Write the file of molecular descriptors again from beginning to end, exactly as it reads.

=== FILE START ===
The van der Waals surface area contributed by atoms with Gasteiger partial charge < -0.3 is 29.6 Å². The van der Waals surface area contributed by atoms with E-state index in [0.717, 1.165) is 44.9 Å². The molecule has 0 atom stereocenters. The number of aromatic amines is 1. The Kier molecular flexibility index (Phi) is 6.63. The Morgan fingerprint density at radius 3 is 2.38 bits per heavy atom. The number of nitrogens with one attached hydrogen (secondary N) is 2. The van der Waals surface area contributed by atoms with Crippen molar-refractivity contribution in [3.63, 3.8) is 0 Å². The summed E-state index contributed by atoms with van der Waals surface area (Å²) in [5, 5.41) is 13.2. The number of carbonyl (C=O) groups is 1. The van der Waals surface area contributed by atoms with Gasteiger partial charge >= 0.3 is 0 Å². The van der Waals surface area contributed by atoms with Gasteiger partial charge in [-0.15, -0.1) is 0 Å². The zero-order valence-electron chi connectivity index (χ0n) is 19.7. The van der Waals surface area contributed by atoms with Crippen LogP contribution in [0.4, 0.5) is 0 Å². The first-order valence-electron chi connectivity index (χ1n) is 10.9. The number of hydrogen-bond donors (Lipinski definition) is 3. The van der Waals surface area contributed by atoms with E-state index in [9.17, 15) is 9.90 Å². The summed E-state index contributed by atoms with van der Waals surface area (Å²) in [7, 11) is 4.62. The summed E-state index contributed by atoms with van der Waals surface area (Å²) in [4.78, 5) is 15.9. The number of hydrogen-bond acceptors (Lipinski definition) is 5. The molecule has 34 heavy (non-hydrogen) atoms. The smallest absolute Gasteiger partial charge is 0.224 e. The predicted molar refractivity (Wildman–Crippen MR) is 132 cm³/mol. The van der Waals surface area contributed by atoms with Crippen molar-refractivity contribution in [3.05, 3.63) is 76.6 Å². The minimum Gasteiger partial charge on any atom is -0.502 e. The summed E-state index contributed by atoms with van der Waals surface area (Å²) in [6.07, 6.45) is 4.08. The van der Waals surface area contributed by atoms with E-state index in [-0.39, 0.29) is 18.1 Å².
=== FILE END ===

The van der Waals surface area contributed by atoms with Gasteiger partial charge < -0.3 is 29.6 Å². The van der Waals surface area contributed by atoms with E-state index in [0.717, 1.165) is 44.9 Å². The molecule has 0 atom stereocenters. The number of aromatic amines is 1. The Kier molecular flexibility index (Phi) is 6.63. The Morgan fingerprint density at radius 3 is 2.38 bits per heavy atom. The number of nitrogens with one attached hydrogen (secondary N) is 2. The van der Waals surface area contributed by atoms with Crippen molar-refractivity contribution in [3.63, 3.8) is 0 Å². The summed E-state index contributed by atoms with van der Waals surface area (Å²) in [5, 5.41) is 13.2. The number of carbonyl (C=O) groups is 1. The van der Waals surface area contributed by atoms with Gasteiger partial charge >= 0.3 is 0 Å². The van der Waals surface area contributed by atoms with Gasteiger partial charge in [-0.15, -0.1) is 0 Å². The zero-order valence-electron chi connectivity index (χ0n) is 19.7. The van der Waals surface area contributed by atoms with Crippen LogP contribution in [0.4, 0.5) is 0 Å². The first-order valence-electron chi connectivity index (χ1n) is 10.9. The number of hydrogen-bond donors (Lipinski definition) is 3. The van der Waals surface area contributed by atoms with E-state index in [9.17, 15) is 9.90 Å². The summed E-state index contributed by atoms with van der Waals surface area (Å²) in [7, 11) is 4.62. The summed E-state index contributed by atoms with van der Waals surface area (Å²) in [4.78, 5) is 15.9. The number of hydrogen-bond acceptors (Lipinski definition) is 5. The molecule has 34 heavy (non-hydrogen) atoms. The smallest absolute Gasteiger partial charge is 0.224 e. The predicted molar refractivity (Wildman–Crippen MR) is 132 cm³/mol. The van der Waals surface area contributed by atoms with Crippen molar-refractivity contribution in [3.05, 3.63) is 76.6 Å². The minimum Gasteiger partial charge on any atom is -0.502 e. The summed E-state index contributed by atoms with van der Waals surface area (Å²) in [6.07, 6.45) is 4.08. The van der Waals surface area contributed by atoms with E-state index in [-0.39, 0.29) is 18.1 Å².